Written evidence submitted by Professor Karl Roberts, Consultant, World Health Organisation
Policing pandemics: the role of police as public health actors during pandemics
This submission considers the role of the police as public health actors in enforcing public health rules and guidance and the importance this has in pandemic planning and resilience. It identifies police as important actors in public health providing the evidence to support this assertion. It then goes on to consider how police have traditionally been excluded from pandemic planning and how this has presented substantial challenges for them in how they have attempted to police the public health rules. The report also considers other challenges faced by police during the pandemic, in the immediate aftermath and during the future ‘new normal.’
This report is based upon a major research project conducted in 2019 by the author for the World Health organisation prior to the Covid19 outbreak that looked at police preparedness for pandemics and the challenges in police and public health cooperation. It is also based upon the authors thirty-year experience in working at the interface of policing and public health in violence prevention, police processes and police engagement with public health
Police as Public Health Actors
Traditionally police have been most closely associated with issues such as maintaining public order and criminal investigations, in essence enforcing the law. However over recent years, police have in some jurisdictions evolved to having a broader focus upon issues like public safety and crime prevention. With this evolution, there has come a relatively recent realisation that police share a common mission with PH. While PH and police sectors have different roles and mandates in their services to the public, they intersect at various key points in protecting and promoting the health, safety and security of populations and individuals.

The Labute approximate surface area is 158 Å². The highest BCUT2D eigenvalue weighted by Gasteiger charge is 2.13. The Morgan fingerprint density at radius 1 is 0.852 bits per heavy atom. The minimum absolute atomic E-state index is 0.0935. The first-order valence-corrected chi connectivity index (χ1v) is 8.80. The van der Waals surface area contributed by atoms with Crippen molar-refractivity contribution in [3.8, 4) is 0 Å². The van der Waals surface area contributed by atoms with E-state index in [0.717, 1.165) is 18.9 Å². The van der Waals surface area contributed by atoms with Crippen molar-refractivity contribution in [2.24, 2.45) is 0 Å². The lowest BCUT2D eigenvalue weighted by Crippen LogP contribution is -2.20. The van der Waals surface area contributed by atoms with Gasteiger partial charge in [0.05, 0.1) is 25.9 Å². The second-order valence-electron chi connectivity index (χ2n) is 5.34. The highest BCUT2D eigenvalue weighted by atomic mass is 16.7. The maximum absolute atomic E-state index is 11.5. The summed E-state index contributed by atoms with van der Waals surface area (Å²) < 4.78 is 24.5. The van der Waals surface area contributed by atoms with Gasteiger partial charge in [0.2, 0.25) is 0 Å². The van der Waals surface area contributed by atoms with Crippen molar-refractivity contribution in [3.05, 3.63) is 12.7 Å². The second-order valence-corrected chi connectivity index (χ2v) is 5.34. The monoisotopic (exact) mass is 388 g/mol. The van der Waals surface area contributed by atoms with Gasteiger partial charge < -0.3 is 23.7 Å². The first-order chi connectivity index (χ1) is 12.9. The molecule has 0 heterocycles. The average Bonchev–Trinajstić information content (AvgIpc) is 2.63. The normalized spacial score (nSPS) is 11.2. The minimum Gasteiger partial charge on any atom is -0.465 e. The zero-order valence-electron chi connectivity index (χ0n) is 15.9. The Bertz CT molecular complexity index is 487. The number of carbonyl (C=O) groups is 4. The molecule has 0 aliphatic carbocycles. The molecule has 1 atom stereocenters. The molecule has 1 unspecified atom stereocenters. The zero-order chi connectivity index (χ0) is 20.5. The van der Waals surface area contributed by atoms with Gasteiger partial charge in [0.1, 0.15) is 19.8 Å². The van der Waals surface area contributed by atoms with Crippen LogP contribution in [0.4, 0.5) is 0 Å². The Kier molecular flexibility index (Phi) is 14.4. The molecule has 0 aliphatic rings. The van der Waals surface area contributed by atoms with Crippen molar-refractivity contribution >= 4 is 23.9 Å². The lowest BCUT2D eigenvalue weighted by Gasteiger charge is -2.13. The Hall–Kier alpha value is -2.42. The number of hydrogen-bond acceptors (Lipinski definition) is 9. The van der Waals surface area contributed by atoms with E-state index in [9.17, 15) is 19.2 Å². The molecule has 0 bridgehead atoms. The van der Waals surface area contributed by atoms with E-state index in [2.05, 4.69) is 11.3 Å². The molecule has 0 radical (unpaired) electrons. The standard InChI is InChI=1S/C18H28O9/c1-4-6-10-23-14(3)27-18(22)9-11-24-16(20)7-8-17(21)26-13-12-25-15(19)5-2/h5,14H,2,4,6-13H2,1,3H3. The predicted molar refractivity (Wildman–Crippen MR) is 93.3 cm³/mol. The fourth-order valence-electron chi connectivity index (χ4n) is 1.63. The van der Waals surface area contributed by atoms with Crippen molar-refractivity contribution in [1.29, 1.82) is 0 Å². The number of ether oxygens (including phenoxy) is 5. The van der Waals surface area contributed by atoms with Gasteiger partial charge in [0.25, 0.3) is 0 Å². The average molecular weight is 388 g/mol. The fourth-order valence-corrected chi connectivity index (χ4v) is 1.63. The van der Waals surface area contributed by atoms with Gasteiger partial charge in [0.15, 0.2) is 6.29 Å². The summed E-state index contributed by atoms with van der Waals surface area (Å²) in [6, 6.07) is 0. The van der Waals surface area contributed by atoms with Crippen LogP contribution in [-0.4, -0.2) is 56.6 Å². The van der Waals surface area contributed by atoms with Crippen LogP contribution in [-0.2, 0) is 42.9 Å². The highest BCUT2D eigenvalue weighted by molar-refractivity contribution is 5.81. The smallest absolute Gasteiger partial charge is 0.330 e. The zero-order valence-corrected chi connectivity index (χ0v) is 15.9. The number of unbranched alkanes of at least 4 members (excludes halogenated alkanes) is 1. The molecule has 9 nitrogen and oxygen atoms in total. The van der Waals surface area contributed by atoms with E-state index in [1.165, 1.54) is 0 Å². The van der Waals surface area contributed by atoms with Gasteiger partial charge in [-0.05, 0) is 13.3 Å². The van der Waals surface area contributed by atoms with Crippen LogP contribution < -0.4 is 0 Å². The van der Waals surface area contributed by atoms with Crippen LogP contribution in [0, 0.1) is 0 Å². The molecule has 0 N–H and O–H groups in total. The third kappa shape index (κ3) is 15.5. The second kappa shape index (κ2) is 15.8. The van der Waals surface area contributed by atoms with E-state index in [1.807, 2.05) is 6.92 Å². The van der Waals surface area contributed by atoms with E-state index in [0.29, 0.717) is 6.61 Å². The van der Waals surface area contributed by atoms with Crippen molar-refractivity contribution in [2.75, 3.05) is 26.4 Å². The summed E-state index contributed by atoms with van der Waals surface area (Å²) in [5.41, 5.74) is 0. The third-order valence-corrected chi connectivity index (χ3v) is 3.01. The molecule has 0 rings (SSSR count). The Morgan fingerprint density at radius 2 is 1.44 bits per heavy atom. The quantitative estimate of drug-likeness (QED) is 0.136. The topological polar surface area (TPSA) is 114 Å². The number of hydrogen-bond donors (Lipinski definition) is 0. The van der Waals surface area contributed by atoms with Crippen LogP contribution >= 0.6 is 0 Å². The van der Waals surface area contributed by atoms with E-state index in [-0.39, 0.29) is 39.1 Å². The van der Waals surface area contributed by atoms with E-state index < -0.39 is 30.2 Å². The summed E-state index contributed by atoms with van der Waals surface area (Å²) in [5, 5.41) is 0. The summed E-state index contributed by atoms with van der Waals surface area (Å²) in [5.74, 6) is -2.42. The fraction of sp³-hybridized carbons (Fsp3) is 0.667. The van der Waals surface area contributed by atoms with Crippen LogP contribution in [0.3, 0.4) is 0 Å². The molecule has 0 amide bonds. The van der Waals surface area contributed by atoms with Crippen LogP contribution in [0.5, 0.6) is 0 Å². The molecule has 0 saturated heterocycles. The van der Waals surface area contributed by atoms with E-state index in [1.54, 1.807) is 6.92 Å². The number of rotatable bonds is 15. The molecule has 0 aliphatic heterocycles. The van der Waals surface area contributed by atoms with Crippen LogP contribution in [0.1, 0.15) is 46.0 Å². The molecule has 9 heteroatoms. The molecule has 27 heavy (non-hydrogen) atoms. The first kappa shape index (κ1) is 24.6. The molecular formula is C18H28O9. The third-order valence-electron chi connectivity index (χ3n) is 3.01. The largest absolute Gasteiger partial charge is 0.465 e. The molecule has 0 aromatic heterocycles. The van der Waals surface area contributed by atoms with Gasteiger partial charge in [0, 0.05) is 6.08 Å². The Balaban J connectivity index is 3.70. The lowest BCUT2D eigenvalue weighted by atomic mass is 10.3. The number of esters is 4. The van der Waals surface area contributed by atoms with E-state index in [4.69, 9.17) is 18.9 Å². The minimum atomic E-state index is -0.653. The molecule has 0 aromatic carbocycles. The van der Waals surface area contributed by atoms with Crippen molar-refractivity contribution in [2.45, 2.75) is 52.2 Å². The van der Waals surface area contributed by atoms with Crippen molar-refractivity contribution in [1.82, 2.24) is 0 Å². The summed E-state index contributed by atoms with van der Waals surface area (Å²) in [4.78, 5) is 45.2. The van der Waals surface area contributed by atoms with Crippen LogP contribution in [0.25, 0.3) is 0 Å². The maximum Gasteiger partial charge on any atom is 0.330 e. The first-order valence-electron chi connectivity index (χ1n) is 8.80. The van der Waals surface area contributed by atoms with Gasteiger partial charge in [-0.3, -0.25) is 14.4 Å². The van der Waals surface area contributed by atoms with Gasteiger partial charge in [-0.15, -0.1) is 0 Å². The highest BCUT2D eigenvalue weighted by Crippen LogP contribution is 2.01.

One of the earliest strategic level recognitions of the potential offered by police and PH collaboration came in the field of substance use with a report from the Director of the US Government’s Office of National Drug Control Policy, ‘Breaking down silos: united PH and police to pioneer a 21st century approach to drug policy.’ PH and police engagement has led to many jurisdictions reconceptualising illicit substance use as a PH rather than a police issue.
Other areas of police and PH cooperation have since evolved and include:
Today, for many of these areas, not only are the mitigation and response activities shared by both police and PH, but causative drivers also affect workflow in both sectors. For example, complex links exist between socioeconomic factors, substance use, mental and physical health, and interactions with police. Police policies and procedures related to areas such as substance use and sex work can have direct and/or indirect effects on infectious disease transmission and PH harm reduction initiatives.
Police and PH also interfaces with health security in a variety of ways. In natural disease outbreaks, law and order may be compromised and medical staff and equipment may require police protection. The threat of deliberate events, while monitored and mitigated primarily through police agencies, also have direct implications for PH and emergency response.